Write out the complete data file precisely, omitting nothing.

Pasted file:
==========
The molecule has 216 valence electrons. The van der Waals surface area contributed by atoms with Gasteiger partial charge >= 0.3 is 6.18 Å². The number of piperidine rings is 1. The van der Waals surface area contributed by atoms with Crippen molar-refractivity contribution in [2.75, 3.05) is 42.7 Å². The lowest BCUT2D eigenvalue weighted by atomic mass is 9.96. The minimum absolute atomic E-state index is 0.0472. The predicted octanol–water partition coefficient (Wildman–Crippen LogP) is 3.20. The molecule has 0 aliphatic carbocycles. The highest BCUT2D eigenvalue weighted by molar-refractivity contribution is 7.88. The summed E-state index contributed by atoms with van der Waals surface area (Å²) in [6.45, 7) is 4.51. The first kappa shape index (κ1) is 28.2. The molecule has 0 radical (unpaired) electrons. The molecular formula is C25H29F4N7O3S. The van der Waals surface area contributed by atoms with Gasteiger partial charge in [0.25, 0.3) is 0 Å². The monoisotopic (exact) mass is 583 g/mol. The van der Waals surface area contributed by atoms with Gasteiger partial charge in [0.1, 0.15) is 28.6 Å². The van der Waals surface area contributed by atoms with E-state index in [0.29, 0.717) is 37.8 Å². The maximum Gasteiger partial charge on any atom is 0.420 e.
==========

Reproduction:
The molecule has 216 valence electrons. The van der Waals surface area contributed by atoms with Gasteiger partial charge >= 0.3 is 6.18 Å². The number of piperidine rings is 1. The van der Waals surface area contributed by atoms with Crippen molar-refractivity contribution in [2.75, 3.05) is 42.7 Å². The lowest BCUT2D eigenvalue weighted by atomic mass is 9.96. The minimum absolute atomic E-state index is 0.0472. The predicted octanol–water partition coefficient (Wildman–Crippen LogP) is 3.20. The molecule has 0 aliphatic carbocycles. The highest BCUT2D eigenvalue weighted by molar-refractivity contribution is 7.88. The summed E-state index contributed by atoms with van der Waals surface area (Å²) in [6.45, 7) is 4.51. The first kappa shape index (κ1) is 28.2. The molecule has 0 radical (unpaired) electrons. The molecular formula is C25H29F4N7O3S. The van der Waals surface area contributed by atoms with Gasteiger partial charge in [0.25, 0.3) is 0 Å². The monoisotopic (exact) mass is 583 g/mol. The van der Waals surface area contributed by atoms with Gasteiger partial charge in [0.1, 0.15) is 28.6 Å². The van der Waals surface area contributed by atoms with E-state index in [0.29, 0.717) is 37.8 Å². The maximum Gasteiger partial charge on any atom is 0.420 e.